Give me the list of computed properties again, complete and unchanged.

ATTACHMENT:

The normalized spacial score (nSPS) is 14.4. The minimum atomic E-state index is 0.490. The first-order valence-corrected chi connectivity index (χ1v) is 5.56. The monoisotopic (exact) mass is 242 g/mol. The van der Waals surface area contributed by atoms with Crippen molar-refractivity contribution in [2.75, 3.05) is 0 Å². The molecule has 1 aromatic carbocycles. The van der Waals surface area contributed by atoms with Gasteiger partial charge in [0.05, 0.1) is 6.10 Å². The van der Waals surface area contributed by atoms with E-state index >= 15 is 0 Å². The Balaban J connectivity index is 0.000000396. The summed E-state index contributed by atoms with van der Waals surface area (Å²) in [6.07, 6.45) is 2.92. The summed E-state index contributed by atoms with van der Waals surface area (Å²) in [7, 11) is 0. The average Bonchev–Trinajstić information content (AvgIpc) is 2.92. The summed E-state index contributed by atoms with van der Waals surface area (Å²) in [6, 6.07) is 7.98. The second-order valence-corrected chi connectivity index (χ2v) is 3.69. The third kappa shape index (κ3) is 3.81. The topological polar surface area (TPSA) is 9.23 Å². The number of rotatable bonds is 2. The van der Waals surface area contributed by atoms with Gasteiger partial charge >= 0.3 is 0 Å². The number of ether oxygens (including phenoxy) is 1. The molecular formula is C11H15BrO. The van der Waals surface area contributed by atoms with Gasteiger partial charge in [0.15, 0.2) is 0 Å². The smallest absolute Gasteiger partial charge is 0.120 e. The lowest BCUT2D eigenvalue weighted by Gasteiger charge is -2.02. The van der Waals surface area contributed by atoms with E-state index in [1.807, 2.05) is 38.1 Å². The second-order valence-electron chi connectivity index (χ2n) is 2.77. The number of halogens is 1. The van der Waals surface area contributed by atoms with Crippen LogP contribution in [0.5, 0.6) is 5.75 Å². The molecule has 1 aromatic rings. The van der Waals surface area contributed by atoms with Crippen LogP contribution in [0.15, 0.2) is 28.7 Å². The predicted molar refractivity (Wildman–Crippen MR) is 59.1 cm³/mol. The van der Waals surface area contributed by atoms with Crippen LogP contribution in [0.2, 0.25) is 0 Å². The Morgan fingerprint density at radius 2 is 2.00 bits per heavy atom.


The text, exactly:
The normalized spacial score (nSPS) is 14.4. The minimum atomic E-state index is 0.490. The first-order valence-corrected chi connectivity index (χ1v) is 5.56. The monoisotopic (exact) mass is 242 g/mol. The van der Waals surface area contributed by atoms with Crippen molar-refractivity contribution in [2.75, 3.05) is 0 Å². The molecule has 1 aromatic carbocycles. The van der Waals surface area contributed by atoms with Gasteiger partial charge in [0.05, 0.1) is 6.10 Å². The van der Waals surface area contributed by atoms with E-state index >= 15 is 0 Å². The Balaban J connectivity index is 0.000000396. The summed E-state index contributed by atoms with van der Waals surface area (Å²) in [6.07, 6.45) is 2.92. The summed E-state index contributed by atoms with van der Waals surface area (Å²) in [7, 11) is 0. The average Bonchev–Trinajstić information content (AvgIpc) is 2.92. The summed E-state index contributed by atoms with van der Waals surface area (Å²) in [6, 6.07) is 7.98. The second-order valence-corrected chi connectivity index (χ2v) is 3.69. The third kappa shape index (κ3) is 3.81. The topological polar surface area (TPSA) is 9.23 Å². The number of rotatable bonds is 2. The van der Waals surface area contributed by atoms with Gasteiger partial charge >= 0.3 is 0 Å². The number of ether oxygens (including phenoxy) is 1. The molecular formula is C11H15BrO. The van der Waals surface area contributed by atoms with Gasteiger partial charge in [0.15, 0.2) is 0 Å². The smallest absolute Gasteiger partial charge is 0.120 e. The lowest BCUT2D eigenvalue weighted by Gasteiger charge is -2.02. The van der Waals surface area contributed by atoms with E-state index in [1.807, 2.05) is 38.1 Å². The second-order valence-electron chi connectivity index (χ2n) is 2.77. The number of halogens is 1. The van der Waals surface area contributed by atoms with Crippen LogP contribution in [0.5, 0.6) is 5.75 Å². The molecule has 1 aromatic rings. The van der Waals surface area contributed by atoms with Crippen LogP contribution in [0.15, 0.2) is 28.7 Å². The predicted molar refractivity (Wildman–Crippen MR) is 59.1 cm³/mol. The van der Waals surface area contributed by atoms with Crippen LogP contribution in [0.2, 0.25) is 0 Å². The Morgan fingerprint density at radius 2 is 2.00 bits per heavy atom.